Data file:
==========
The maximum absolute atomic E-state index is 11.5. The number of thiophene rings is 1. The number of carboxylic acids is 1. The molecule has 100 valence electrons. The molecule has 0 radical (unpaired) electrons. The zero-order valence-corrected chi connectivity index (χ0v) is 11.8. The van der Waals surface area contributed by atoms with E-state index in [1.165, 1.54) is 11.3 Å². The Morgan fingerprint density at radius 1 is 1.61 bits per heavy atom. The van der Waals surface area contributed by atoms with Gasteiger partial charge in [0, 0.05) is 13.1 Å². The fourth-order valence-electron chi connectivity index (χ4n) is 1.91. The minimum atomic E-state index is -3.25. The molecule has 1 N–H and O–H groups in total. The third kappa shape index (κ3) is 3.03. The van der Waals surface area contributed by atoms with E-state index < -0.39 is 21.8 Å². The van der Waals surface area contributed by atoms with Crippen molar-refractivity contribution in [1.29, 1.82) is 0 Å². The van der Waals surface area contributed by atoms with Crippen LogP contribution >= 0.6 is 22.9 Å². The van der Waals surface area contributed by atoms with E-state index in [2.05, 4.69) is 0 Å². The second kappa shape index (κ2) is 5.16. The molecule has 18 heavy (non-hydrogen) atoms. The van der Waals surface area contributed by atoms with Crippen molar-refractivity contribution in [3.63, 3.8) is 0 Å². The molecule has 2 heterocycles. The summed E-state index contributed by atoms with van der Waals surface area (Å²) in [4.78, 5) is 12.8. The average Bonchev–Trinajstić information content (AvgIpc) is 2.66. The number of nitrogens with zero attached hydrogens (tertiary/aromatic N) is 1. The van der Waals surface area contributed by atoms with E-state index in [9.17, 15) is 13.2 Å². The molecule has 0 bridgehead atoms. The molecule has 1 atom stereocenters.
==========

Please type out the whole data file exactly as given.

The maximum absolute atomic E-state index is 11.5. The number of thiophene rings is 1. The number of carboxylic acids is 1. The molecule has 100 valence electrons. The molecule has 0 radical (unpaired) electrons. The zero-order valence-corrected chi connectivity index (χ0v) is 11.8. The van der Waals surface area contributed by atoms with E-state index in [1.165, 1.54) is 11.3 Å². The Morgan fingerprint density at radius 1 is 1.61 bits per heavy atom. The van der Waals surface area contributed by atoms with Gasteiger partial charge in [0, 0.05) is 13.1 Å². The fourth-order valence-electron chi connectivity index (χ4n) is 1.91. The minimum atomic E-state index is -3.25. The molecule has 1 N–H and O–H groups in total. The third kappa shape index (κ3) is 3.03. The van der Waals surface area contributed by atoms with E-state index < -0.39 is 21.8 Å². The van der Waals surface area contributed by atoms with Crippen molar-refractivity contribution in [1.29, 1.82) is 0 Å². The van der Waals surface area contributed by atoms with Crippen LogP contribution >= 0.6 is 22.9 Å². The van der Waals surface area contributed by atoms with E-state index in [2.05, 4.69) is 0 Å². The second kappa shape index (κ2) is 5.16. The molecule has 18 heavy (non-hydrogen) atoms. The van der Waals surface area contributed by atoms with Crippen molar-refractivity contribution in [3.63, 3.8) is 0 Å². The molecule has 2 heterocycles. The summed E-state index contributed by atoms with van der Waals surface area (Å²) in [4.78, 5) is 12.8. The average Bonchev–Trinajstić information content (AvgIpc) is 2.66. The number of nitrogens with zero attached hydrogens (tertiary/aromatic N) is 1. The van der Waals surface area contributed by atoms with E-state index in [9.17, 15) is 13.2 Å². The molecule has 0 bridgehead atoms. The molecule has 1 atom stereocenters.